of the same nature as that which now causes the educated majority to regard with indifference disputes which, little more than a century ago, would have inflamed a kingdom. Scepticism and toleration are related as the antecedent and consequent of progress. A profound change was soon effected in the notion of witchcraft. In 1664, two witches were hung, under a sentence of Sir Mathew Hale, who justified it by the affirmations of Scripture and the wisdom of all nations'— irresistible reasoning. Three were executed in 1682. But, while in 1660 the belief was common, in 1688 the sense of its improbability was equally general. In Scotland it passed away much more slowly, and, to the last, found its most ardent supporters among the Presbyterian clergy. In 1664, nine women were burned together, and trials were frequent until the close of the century.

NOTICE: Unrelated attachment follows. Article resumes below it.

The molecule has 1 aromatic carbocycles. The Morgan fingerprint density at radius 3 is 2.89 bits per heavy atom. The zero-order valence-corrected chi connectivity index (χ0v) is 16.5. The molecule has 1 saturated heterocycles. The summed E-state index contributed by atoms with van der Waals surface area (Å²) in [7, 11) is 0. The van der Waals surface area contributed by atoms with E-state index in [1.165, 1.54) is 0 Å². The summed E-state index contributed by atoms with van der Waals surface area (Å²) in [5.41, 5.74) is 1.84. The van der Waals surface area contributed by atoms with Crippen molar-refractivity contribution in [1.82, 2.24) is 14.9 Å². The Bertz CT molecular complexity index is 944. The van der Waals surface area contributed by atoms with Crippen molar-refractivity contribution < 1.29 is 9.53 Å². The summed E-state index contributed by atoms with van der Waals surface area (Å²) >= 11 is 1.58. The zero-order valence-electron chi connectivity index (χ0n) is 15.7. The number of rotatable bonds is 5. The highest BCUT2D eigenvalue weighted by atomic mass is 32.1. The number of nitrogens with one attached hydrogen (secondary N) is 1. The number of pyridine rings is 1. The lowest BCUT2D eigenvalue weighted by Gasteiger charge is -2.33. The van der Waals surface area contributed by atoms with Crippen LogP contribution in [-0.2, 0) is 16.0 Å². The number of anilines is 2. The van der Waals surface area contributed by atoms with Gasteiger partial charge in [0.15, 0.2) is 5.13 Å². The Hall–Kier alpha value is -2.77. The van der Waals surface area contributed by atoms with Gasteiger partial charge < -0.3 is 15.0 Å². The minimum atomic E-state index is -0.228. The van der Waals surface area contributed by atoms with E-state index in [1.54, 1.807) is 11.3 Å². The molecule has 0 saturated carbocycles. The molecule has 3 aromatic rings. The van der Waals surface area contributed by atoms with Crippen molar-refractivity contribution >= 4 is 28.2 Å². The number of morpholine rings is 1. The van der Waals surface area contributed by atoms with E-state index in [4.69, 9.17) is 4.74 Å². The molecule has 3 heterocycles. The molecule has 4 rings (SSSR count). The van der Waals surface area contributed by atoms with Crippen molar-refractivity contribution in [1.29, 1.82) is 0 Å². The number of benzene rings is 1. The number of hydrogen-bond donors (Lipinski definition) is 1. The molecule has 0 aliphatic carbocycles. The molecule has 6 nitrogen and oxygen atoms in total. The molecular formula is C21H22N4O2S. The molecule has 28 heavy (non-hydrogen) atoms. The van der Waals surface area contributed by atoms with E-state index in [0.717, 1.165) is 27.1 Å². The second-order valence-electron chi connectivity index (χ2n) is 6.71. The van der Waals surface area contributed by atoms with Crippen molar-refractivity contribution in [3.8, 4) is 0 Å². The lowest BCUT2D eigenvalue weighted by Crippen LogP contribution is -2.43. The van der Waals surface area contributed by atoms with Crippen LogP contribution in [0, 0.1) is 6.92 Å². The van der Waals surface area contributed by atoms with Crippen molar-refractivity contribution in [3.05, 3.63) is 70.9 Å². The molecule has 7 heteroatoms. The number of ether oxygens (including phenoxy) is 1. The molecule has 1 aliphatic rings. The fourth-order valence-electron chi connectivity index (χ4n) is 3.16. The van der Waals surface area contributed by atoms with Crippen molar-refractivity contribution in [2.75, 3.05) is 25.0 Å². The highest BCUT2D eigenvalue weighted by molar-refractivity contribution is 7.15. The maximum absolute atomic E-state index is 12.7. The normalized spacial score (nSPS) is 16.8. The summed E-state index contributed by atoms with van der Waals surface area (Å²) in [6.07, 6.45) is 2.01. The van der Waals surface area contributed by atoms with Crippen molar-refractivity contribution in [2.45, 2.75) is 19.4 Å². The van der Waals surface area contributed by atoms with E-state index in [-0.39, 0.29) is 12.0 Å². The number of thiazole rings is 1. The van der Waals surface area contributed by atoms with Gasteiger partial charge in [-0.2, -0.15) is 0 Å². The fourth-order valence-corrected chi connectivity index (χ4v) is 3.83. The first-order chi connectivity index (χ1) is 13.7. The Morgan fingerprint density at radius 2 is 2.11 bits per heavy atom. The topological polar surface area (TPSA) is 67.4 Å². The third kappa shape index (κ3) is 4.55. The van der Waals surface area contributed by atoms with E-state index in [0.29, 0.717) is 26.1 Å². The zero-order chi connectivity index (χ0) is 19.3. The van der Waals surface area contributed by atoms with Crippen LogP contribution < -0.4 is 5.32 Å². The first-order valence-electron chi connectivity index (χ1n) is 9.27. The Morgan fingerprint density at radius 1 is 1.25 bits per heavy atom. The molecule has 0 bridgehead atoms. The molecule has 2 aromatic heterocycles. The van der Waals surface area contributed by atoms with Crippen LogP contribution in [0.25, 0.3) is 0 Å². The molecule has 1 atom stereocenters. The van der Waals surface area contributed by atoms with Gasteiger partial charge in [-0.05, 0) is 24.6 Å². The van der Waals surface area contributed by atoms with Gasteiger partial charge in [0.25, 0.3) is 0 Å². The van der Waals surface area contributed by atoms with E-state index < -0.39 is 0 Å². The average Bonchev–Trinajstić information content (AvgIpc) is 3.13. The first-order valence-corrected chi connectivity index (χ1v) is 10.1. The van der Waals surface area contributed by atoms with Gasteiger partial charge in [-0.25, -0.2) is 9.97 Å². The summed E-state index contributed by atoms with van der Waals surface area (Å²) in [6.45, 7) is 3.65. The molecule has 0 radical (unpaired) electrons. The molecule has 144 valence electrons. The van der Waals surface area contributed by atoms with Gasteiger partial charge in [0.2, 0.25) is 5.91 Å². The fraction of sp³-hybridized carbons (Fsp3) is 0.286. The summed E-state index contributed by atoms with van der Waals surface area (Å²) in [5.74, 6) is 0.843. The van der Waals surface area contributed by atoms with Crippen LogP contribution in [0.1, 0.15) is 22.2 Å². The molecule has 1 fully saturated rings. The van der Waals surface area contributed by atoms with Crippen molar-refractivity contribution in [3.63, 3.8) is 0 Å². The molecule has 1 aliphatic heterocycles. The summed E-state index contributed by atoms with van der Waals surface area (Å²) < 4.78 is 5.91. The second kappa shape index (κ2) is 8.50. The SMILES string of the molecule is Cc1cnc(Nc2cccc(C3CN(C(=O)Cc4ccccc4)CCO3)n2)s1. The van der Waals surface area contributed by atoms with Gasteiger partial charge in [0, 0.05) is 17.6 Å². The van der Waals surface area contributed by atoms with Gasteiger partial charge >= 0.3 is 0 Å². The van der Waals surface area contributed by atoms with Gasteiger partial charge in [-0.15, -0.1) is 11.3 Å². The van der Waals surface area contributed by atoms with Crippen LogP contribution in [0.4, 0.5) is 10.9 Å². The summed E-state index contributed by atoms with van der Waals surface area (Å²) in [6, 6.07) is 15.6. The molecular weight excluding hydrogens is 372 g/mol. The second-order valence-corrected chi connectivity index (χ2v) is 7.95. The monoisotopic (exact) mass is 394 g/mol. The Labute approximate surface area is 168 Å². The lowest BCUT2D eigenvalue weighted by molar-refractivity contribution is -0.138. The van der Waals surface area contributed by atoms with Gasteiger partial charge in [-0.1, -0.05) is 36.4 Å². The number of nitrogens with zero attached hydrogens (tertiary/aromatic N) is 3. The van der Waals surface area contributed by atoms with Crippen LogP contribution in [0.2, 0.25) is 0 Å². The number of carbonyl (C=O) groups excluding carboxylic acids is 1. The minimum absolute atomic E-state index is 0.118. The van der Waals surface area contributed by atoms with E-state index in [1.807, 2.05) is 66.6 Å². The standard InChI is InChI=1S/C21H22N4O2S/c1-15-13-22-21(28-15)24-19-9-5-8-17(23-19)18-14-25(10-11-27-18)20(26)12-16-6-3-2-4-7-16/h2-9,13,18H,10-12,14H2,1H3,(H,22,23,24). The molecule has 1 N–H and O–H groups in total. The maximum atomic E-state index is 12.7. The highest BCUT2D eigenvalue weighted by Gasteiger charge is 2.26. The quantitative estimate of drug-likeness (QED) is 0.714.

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Revolutions had changed completely the position of ecclesiastics. Once they formed the majority of the Upper House, and rivalled in their imperial pomp the greatest of the barons; now they were regarded, on the whole, as a plebeian class. The fact that a man could read, no longer raised a presumption that he was in orders. Laymen had risen who were able to negotiate treaties, and to administer justice. Prelates had ceased to be necessary, or even desirable, in the conduct of civil affairs; and the priestly office, in losing its worldly motives, lost its attraction for the illustrious. Many divines - especially during the domination of the Puritans — attached themselves to households in the relation of menial servants. A cook was considered the most suitable helpmate for a parson. Not one benefice in fifty enabled him to bring up a family comfortably. Often he fed swine or loaded dung-carts to obtain daily bread. Nor, at the Restoration, did the dissenters fare better. Says Baxter, who was one of them: